Placing 14th in the world isn’t bad, but it’s not where I want to be. This experience will motivate me and I will use it to drive me to train even harder and become better. It will be back to the grindstone for me on my return to SA, and I’ll use the experience and the lessons learned to improve and come back harder next time.

People often forget that these are the World Championships and, as such, Team South Africa is up against the best swimmers the world has to offer. It won’t always be sunshine and rainbows. The glory days cannot be endless and uninterrupted because no one is invincible. This period is about growing and working towards the 2020 Olympic Games in Tokyo by getting stronger and improving after each competition.

I believe the best of Team South Africa is yet to come. We all truly appreciate the support from back home. It fuels us to represent our beloved country with pride and it drives us to be the best we can be, so thank you!

Monday, 24 July

The morale within Team South Africa has built up nicely over the past couple of days. As a group of swimmers, we have trained, eaten and chilled together. There are a couple of newbies in the team, but they have settled in well and everyone’s getting along swimmingly.

I had a good night sleep on Saturday despite my roommate, Ayrton, crying out in the middle of the night. I’m glad I wasn’t having his nightmare! My Sunday morning started off at around 8am, as I added the 4x100m relay to my itinerary. After packing my bags and getting everything I needed for race day, myself and the rest of the relay team headed down for breakfast. We were comfortable and everyone was laughing and joking, which generally means people are relaxed and not too nervous. We headed off to the pool and arrived about two hours before our relay meet; just in time to watch the 400m freestyle. It felt weird not to be competing in that event this year, and I still felt butterflies in my stomach watching on.

As our time to race drew closer, we stretched and loosened up in the preparation area before heading off to warm up. There is a separate warm-up pool, so we are able to warm up when we want, which is generally an hour before we race. Warm-up takes approximately 30mins, and that is when the nerves start to kick in and the excitement ramps up even more.

After a light swim, we suited up and did our final stretches and pre-race routines before we headed down to the call room. Once inside, we did a racing suit, swimming cap and goggles check to ensure that they were within the prescribed regulation. We then handed in our accreditation and proceeded to the final call room to wait our turn to begin our competition.

Walking out onto the pool deck for our event was overwhelming. The Hungarian team was in our heat and the home crowd was going berserk. The cacophony of noise in the stadium was amazing and it’s something that truly fires you up as an athlete before a race. Our expectations were not overly high because our relay team was relatively inexperienced. Most of us are not purely 100m freestyle swimmers, which makes it difficult when racing the bigger teams who have a much greater depth of swimmers. Nevertheless our aim was to the reach the final. It was unfortunately not to be, but we were happy with how we swam. We know that each of us gave it our all, which is the most anyone can expect of us at this stage.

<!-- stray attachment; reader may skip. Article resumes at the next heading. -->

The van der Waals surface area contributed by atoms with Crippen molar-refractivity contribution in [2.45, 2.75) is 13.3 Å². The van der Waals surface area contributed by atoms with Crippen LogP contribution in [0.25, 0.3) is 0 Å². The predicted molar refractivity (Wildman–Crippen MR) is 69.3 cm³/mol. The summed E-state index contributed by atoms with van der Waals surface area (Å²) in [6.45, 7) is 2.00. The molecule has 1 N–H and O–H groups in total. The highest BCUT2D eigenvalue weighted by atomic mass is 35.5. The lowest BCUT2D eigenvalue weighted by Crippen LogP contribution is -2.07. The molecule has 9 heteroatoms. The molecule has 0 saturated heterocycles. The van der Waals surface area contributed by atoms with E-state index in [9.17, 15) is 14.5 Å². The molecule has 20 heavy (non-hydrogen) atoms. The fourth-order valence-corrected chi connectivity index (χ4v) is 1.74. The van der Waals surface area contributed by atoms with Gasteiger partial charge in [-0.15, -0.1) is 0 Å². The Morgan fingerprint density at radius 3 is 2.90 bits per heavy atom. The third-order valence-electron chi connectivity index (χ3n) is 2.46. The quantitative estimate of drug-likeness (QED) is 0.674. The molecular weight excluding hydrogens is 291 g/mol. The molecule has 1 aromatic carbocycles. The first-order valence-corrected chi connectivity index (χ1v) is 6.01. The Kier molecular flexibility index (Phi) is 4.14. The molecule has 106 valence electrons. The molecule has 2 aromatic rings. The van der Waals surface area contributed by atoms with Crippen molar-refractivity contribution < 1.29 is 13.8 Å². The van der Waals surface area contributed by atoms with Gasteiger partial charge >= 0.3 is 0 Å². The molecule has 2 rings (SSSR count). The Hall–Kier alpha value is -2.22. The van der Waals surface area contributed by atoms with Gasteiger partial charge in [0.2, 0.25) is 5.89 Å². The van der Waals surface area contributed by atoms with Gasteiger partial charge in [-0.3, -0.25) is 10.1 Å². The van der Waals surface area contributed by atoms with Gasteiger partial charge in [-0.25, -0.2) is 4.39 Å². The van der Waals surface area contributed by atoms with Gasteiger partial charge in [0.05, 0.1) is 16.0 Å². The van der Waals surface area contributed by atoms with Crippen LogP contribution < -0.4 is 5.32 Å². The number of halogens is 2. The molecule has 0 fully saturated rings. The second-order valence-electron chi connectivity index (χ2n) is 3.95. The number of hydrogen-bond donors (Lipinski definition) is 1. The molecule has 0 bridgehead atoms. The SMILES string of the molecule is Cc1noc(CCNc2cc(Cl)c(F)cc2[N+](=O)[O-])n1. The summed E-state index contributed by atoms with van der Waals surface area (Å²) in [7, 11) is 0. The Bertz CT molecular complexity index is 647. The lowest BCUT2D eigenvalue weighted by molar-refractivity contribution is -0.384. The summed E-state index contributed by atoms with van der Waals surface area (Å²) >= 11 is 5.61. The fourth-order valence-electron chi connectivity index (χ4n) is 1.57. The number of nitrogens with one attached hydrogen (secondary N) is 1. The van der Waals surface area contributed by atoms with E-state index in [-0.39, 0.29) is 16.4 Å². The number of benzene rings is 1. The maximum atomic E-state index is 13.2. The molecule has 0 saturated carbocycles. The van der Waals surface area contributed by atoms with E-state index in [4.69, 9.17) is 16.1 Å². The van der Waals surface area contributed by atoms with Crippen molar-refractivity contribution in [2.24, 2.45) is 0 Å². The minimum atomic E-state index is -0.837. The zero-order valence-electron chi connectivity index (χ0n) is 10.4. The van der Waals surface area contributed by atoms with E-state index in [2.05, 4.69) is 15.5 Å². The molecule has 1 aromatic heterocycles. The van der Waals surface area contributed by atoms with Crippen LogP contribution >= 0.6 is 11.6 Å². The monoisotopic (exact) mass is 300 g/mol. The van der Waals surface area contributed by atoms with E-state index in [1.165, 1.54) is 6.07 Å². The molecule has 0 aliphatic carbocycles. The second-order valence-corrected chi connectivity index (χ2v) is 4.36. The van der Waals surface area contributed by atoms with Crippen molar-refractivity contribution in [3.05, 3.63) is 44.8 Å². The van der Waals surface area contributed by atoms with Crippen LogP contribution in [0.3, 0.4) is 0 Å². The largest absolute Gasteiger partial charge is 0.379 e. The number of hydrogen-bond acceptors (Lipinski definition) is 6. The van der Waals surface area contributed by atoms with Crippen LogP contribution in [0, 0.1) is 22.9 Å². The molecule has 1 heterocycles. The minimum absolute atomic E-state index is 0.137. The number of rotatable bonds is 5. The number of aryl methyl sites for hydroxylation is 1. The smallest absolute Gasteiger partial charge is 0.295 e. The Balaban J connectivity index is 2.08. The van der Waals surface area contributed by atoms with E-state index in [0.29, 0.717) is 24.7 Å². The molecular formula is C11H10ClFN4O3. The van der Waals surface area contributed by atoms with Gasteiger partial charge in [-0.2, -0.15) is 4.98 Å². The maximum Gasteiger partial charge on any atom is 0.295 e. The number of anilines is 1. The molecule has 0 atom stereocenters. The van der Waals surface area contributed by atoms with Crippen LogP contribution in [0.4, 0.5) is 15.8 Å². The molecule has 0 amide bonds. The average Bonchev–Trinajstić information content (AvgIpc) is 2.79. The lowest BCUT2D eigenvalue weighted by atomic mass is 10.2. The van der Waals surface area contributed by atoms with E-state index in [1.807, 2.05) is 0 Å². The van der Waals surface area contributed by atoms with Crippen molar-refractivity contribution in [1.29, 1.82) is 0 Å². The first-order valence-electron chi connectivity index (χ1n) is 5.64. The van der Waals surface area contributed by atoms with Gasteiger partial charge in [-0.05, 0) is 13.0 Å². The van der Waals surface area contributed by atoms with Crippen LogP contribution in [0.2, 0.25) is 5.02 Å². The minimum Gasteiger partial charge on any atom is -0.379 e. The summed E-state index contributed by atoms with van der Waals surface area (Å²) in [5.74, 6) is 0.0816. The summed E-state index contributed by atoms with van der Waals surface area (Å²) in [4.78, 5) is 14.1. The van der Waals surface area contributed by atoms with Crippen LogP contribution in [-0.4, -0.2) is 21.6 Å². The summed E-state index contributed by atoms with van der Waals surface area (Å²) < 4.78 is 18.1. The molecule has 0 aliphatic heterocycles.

I believe the 4x100m relay event was a good warm-up swim for my 200m freestyle today. Going on the 400m freestyle I watched yesterday, I knew the final was going to be a great race. In turn, it will make for an exciting 200m freestyle. I’m looking forward to it and hopefully I can represent my country with pride. I couldn’t be more excited and ready to go!

Friday, July 21

I have arrived in Hungary after over 24 hours of travel, including the inevitable delays and lay-overs, which were taken up by endless standing around and waiting.

I love to travel the world and gain new experiences. However, the allure has somewhat dimmed at this point.

The charm of staying up all night watching onboard movies has morphed into me trying to fold up my considerable 6ft 3" frame into a never really comfortable position to grab what sleep I can between bouts of cramp.

We all needed to try to keep rested and loose so we didn’t feel terrible once we landed. Upon landing, the team morale lifted somewhat and the memories of the flight began to fade, as we entered the laborious and tedious process of collecting luggage, validating accreditations and catching a ride to our hotel.

Only a good swim could calm the nerves at that stage and, by the end of it, we were pretty desperate.

Eventually we were on our way and could begin to absorb our surroundings. Our accommodation situation is a little crazy this year, with the guys and girls staying in separate hotels.

Nevertheless, we’re all happy to have finally arrived and have settled in. I’m rooming with one of my club mates, Ayrton Sweeney. Ayrton and I have roomed together on a couple of previous tours and are comfortable with each other. We’re never short of laughs and always have a good time together.